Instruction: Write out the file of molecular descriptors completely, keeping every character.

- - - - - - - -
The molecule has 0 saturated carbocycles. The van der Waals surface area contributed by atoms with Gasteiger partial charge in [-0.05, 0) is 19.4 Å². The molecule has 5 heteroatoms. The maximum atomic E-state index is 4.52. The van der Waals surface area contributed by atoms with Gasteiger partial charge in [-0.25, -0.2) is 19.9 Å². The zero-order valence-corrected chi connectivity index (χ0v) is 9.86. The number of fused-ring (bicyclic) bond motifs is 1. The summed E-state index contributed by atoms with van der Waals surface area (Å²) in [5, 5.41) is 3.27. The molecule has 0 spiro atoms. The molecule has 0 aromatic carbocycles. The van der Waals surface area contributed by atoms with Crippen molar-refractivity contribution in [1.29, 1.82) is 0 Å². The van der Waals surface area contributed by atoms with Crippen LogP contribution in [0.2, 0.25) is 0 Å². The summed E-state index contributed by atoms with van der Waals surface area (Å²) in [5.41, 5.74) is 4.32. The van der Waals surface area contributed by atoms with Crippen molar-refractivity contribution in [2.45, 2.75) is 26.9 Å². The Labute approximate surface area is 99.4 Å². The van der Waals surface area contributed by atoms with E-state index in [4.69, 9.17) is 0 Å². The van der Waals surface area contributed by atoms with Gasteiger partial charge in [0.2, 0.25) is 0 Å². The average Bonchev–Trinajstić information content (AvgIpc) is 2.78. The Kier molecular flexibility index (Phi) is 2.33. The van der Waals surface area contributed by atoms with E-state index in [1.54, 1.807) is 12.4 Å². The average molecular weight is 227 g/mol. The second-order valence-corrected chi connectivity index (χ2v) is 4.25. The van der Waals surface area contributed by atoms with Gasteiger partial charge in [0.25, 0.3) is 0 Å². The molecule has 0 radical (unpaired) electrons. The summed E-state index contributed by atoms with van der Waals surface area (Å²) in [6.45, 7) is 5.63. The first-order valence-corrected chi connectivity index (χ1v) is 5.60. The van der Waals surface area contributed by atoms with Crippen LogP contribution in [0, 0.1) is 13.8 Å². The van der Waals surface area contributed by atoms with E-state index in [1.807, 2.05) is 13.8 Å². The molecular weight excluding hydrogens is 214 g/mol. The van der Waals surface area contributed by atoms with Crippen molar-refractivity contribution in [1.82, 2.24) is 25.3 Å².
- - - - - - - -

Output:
The molecule has 0 saturated carbocycles. The van der Waals surface area contributed by atoms with Gasteiger partial charge in [-0.05, 0) is 19.4 Å². The molecule has 5 heteroatoms. The maximum atomic E-state index is 4.52. The van der Waals surface area contributed by atoms with Gasteiger partial charge in [-0.25, -0.2) is 19.9 Å². The zero-order valence-corrected chi connectivity index (χ0v) is 9.86. The number of fused-ring (bicyclic) bond motifs is 1. The summed E-state index contributed by atoms with van der Waals surface area (Å²) in [5, 5.41) is 3.27. The molecule has 0 spiro atoms. The molecule has 0 aromatic carbocycles. The van der Waals surface area contributed by atoms with Crippen molar-refractivity contribution in [1.29, 1.82) is 0 Å². The van der Waals surface area contributed by atoms with Crippen LogP contribution in [0.2, 0.25) is 0 Å². The summed E-state index contributed by atoms with van der Waals surface area (Å²) in [5.41, 5.74) is 4.32. The van der Waals surface area contributed by atoms with Crippen molar-refractivity contribution in [2.45, 2.75) is 26.9 Å². The Labute approximate surface area is 99.4 Å². The van der Waals surface area contributed by atoms with E-state index in [4.69, 9.17) is 0 Å². The van der Waals surface area contributed by atoms with Gasteiger partial charge in [0.2, 0.25) is 0 Å². The average Bonchev–Trinajstić information content (AvgIpc) is 2.78. The Kier molecular flexibility index (Phi) is 2.33. The van der Waals surface area contributed by atoms with E-state index in [1.54, 1.807) is 12.4 Å². The average molecular weight is 227 g/mol. The second-order valence-corrected chi connectivity index (χ2v) is 4.25. The van der Waals surface area contributed by atoms with Gasteiger partial charge in [0.25, 0.3) is 0 Å². The molecule has 0 radical (unpaired) electrons. The summed E-state index contributed by atoms with van der Waals surface area (Å²) in [6.45, 7) is 5.63. The first-order valence-corrected chi connectivity index (χ1v) is 5.60. The van der Waals surface area contributed by atoms with Crippen LogP contribution in [0, 0.1) is 13.8 Å². The van der Waals surface area contributed by atoms with E-state index in [1.807, 2.05) is 13.8 Å². The molecular weight excluding hydrogens is 214 g/mol. The van der Waals surface area contributed by atoms with Crippen molar-refractivity contribution in [1.82, 2.24) is 25.3 Å².